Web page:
Perspectives of a Writer and Musician

Issues related to writing, publishing and playing jazz music: One man's muse.
by Al Stevens

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Location: Florida, United States

Monday, July 23, 2007

A Post-Convention Post

Convention 2007 was a hit. Mere words cannot do this event justice. Besides, all the mere words have been said on the vent lists and in countless blogs. So, instead of repeating all the mere words, I offer here only a few of the highlights from my personal perspective.

  • Bill DeMar's rise out of the ashes of retirement to entertain us as opening act for the Saturday Night Show. He did his ticklish frog and his signature tape-on-the-mouth routines that no one can figure out.
  • Trying in vain to repair Bill's Chuck Norwood in time for the Saturday Night show. He'd sprung a spring. His mechanical parts were what can only be described as a Rube Goldberg contraption. Much of it wound up on the floor when we tried to get the sprung spring to come out. It needed a complete overhaul and I had neither tools nor supplies. We had chewing gum, paper clips, rubber bands, and I don't know whatall, but nothing to work with. I'd have given anything for a simple pair of needlenose pliers and some sidecutters.

    Another figure maker, Lee Dunn, who I never got to meet, had his tool kit with him and volunteered to fix the problem sufficiently to get Bill through the show. They tell me he was up with it until the wee small hours. He did not charge Bill anything. A very kind man, indeed. Typical of the unsung heroes of our profession.
  • Lisa Sweasy's thirty-year retrospective of the Vent Haven museum.
  • Jimmy Nelson being there and just being Jimmy Nelson.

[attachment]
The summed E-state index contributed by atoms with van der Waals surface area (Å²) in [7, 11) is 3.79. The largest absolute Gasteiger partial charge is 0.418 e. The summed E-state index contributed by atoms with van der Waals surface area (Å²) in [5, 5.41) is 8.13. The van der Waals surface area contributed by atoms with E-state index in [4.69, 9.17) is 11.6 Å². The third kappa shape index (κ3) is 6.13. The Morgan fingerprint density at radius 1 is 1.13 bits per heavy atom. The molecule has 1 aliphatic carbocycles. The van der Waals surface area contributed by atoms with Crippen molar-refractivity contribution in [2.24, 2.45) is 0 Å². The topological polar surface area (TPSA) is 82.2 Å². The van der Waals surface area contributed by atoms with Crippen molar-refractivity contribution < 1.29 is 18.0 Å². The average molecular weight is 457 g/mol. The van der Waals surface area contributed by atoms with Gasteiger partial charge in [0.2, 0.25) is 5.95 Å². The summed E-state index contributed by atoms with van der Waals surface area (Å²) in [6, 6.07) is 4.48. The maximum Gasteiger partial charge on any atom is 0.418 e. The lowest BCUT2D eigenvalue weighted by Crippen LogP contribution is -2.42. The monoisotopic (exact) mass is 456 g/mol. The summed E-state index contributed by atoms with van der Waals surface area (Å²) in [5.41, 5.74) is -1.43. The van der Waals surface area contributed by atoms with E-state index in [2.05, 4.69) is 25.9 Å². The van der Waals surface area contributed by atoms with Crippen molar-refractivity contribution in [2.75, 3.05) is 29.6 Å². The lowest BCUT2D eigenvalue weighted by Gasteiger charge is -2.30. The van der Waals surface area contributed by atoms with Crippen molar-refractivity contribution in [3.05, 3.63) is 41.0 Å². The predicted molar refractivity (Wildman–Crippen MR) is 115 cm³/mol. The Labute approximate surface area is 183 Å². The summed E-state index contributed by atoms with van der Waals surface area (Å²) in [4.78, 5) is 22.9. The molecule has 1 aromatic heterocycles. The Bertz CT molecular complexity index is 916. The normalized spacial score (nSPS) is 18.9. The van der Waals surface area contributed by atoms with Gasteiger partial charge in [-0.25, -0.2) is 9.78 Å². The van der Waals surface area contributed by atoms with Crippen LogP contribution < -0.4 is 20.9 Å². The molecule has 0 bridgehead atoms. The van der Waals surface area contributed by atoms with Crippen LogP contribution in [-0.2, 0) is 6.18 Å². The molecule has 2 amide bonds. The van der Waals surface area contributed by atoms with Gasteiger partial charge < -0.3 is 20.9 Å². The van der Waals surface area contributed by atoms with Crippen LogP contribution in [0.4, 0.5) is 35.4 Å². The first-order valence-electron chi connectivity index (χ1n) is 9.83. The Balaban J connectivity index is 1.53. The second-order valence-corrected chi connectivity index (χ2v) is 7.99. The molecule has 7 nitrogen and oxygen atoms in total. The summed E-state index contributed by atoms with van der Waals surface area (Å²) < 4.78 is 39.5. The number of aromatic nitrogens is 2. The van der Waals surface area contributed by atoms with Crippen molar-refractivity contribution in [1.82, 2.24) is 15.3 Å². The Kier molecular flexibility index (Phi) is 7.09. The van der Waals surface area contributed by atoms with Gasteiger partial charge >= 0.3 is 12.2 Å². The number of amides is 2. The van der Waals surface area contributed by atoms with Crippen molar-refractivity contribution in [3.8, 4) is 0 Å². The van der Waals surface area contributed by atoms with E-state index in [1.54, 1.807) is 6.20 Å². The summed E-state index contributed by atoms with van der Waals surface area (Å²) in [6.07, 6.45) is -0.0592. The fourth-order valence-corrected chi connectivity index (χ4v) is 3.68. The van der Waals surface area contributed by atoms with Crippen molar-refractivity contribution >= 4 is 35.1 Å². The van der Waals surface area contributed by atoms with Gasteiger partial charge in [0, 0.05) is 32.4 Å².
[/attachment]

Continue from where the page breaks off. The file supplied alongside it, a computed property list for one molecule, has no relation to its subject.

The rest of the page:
• Mark James' skillful handling of a tricky vent mask that wouldn't stay on the volunteer's head. Mark made it look like part of the show and very funny it was.
  • All the camera crews, directors and interviewers. Somebody out there is taking notice of this art.
  • Amanda Cowles' skillful puppetry during husband Tim's show. Amanda stole the show.
  • The kids of Junior Open Mic. They were all wonderful. Peter Michaels, Jr. walked away with that show. He is seven years old and is already a polished entertainer and skillful ventriloquist. Peter sang with perfect intonation, too, something that you rarely hear from someone that young—and many who are a lot older—and something that can make or break a musical presentation.
  • The auction. They auctioned off a private tour of Vent Haven with Lisa Sweasy and Jeff Dunham as tourguides. We had the volunteer services of a professional auctioneer to run the event. The bidding was down to two bidders with the highest bid at $2500 and the next highest bid at $2450, when an amazing thing happened. Jeff Dunham stopped the bidding and announced that both bidders were winners. In one stroke of brilliance he converted what might have been $2500 for the museum to $4950.
  • The new look at Vent Haven museum. A much-improved layout and display format in the building that houses Charlie, Mort, Effie, Jerry, Knuck, Danny, Elmer, Walter, and many other famous figures.